An El Niño is Upon Us! But What Does That Mean?
Remember that El Niño that experts were predicting? Well, it's finally here, but the NOAA is warning that that might not mean more rain for America's thirsty southwest coast, despite traditional weather patterning.
El Niño southern oscillations (ENSO) are largely characterized by north-eastward shifts of warm water across the globe, with water often harmful to tropical corals gradually shifting away from Australia's northern coast and towards the Americas, affecting even the United States' southwest coastline.
And while this natural weather pattern often brings more rain with it, Californians suffering from the worst drought the region has seen in a millennium may still not see relief, warns the NOAA.
"At this time, these are extremely weak El Niño conditions, during a time of year when the influence of El Niño on weather patterns in North America or other locations outside of the Tropics is weakening," the agency's Emily Becker reported during their official announcement of El Niño conditions.
"Historical precipitation patterns associated with El Niño show that only about 3 of the past 10 El Niño years exhibited above-average rainfall in California during March-April-May (map pair below)," she added. "Another way of looking at the historical relationships shows that ENSO has very little correlation to precipitation over North America during the spring."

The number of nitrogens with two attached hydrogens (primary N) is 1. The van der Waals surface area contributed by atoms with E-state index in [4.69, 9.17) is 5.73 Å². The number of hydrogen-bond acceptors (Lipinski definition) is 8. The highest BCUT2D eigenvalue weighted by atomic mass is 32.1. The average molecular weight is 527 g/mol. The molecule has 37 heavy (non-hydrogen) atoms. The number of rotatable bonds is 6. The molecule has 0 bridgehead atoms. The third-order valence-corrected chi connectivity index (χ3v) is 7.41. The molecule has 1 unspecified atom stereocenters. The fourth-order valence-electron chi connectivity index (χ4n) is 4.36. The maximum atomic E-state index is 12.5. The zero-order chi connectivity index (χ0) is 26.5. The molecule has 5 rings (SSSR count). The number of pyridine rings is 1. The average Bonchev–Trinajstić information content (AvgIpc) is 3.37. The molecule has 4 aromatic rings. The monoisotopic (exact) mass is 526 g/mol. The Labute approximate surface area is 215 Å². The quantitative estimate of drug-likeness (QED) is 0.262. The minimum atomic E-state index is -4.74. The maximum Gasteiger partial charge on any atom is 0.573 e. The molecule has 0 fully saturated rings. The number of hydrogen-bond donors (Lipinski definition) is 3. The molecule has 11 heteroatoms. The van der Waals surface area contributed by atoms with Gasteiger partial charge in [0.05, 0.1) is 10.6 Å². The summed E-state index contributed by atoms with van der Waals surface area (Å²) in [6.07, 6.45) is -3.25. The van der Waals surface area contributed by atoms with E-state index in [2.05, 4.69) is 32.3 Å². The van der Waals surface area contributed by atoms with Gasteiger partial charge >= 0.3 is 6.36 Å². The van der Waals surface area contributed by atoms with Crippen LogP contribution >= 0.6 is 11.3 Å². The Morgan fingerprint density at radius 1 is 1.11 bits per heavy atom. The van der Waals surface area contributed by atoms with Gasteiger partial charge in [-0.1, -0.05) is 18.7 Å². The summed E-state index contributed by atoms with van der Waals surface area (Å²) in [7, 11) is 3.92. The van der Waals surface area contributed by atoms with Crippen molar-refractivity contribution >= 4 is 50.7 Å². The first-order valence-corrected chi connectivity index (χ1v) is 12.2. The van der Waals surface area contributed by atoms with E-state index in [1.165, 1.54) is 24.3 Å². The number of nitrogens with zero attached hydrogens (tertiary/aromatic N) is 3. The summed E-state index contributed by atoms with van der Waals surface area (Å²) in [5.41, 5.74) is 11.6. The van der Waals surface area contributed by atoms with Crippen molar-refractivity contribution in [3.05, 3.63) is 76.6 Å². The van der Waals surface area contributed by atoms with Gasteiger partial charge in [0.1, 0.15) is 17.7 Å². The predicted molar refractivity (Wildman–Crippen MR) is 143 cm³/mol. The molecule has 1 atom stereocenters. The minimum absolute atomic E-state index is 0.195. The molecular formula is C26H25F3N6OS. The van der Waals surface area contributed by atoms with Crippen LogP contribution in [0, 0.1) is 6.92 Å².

The agency also implied that the harbingers of the event have actually had more of an impact on North America than the El Niño may, as localized rain anomalies during the early winter helped contribute to - and potentially prolong - a massive nor'easter along the US coastline.
Still, past reports have revealed that El Niños are often quickly followed by La Niña events - characterized by a cooling of water in the tropical Pacific. This change can drive a great number of unpredictable extreme weather events around the world as it alters the direction and temperatures of ocean currents.
And to top things off, shifts in atmospheric winds and ocean currents have become far less predictable in the wake of climate change conditions - both natural and man-made.
Last July, the World Meteorological Organization even made a move to start updating their definition of "normal weather" more frequently, as they expect weather conditions to continue to radically change in ways rarely seen before.
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